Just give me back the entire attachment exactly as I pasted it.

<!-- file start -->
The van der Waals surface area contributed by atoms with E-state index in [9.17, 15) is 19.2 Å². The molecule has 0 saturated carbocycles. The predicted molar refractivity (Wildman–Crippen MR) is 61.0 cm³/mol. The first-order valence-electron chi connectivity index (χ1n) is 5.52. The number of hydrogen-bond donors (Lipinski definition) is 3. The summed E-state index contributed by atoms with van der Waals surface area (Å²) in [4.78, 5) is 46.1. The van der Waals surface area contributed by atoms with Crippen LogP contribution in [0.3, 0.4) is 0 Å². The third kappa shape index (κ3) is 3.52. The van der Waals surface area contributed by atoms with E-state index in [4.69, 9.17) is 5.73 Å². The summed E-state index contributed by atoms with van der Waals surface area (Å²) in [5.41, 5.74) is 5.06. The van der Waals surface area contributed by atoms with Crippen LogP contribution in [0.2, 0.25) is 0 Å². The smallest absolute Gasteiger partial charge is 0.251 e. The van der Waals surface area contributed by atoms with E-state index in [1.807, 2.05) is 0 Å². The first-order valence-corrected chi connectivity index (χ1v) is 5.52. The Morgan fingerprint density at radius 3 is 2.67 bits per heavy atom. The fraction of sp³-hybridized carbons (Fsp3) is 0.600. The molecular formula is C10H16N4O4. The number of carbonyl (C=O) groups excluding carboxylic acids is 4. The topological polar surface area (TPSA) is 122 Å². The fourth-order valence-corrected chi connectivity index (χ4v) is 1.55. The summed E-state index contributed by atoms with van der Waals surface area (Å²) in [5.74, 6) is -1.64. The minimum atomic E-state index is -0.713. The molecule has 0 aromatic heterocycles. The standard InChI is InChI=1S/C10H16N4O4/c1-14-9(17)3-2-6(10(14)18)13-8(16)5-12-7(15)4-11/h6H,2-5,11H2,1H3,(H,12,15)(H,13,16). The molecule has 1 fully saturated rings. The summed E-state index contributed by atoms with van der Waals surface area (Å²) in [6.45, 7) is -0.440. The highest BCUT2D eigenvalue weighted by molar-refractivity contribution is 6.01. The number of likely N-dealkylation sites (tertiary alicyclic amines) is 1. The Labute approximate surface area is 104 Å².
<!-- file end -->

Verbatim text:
The van der Waals surface area contributed by atoms with E-state index in [9.17, 15) is 19.2 Å². The molecule has 0 saturated carbocycles. The predicted molar refractivity (Wildman–Crippen MR) is 61.0 cm³/mol. The first-order valence-electron chi connectivity index (χ1n) is 5.52. The number of hydrogen-bond donors (Lipinski definition) is 3. The summed E-state index contributed by atoms with van der Waals surface area (Å²) in [4.78, 5) is 46.1. The van der Waals surface area contributed by atoms with Crippen LogP contribution in [0.3, 0.4) is 0 Å². The third kappa shape index (κ3) is 3.52. The van der Waals surface area contributed by atoms with E-state index in [4.69, 9.17) is 5.73 Å². The summed E-state index contributed by atoms with van der Waals surface area (Å²) in [5.41, 5.74) is 5.06. The van der Waals surface area contributed by atoms with Crippen LogP contribution in [0.2, 0.25) is 0 Å². The smallest absolute Gasteiger partial charge is 0.251 e. The van der Waals surface area contributed by atoms with E-state index in [1.807, 2.05) is 0 Å². The first-order valence-corrected chi connectivity index (χ1v) is 5.52. The Morgan fingerprint density at radius 3 is 2.67 bits per heavy atom. The fraction of sp³-hybridized carbons (Fsp3) is 0.600. The molecular formula is C10H16N4O4. The number of carbonyl (C=O) groups excluding carboxylic acids is 4. The topological polar surface area (TPSA) is 122 Å². The fourth-order valence-corrected chi connectivity index (χ4v) is 1.55. The summed E-state index contributed by atoms with van der Waals surface area (Å²) in [5.74, 6) is -1.64. The minimum atomic E-state index is -0.713. The molecule has 0 aromatic heterocycles. The standard InChI is InChI=1S/C10H16N4O4/c1-14-9(17)3-2-6(10(14)18)13-8(16)5-12-7(15)4-11/h6H,2-5,11H2,1H3,(H,12,15)(H,13,16). The molecule has 1 fully saturated rings. The summed E-state index contributed by atoms with van der Waals surface area (Å²) in [6.45, 7) is -0.440. The highest BCUT2D eigenvalue weighted by molar-refractivity contribution is 6.01. The number of likely N-dealkylation sites (tertiary alicyclic amines) is 1. The Labute approximate surface area is 104 Å².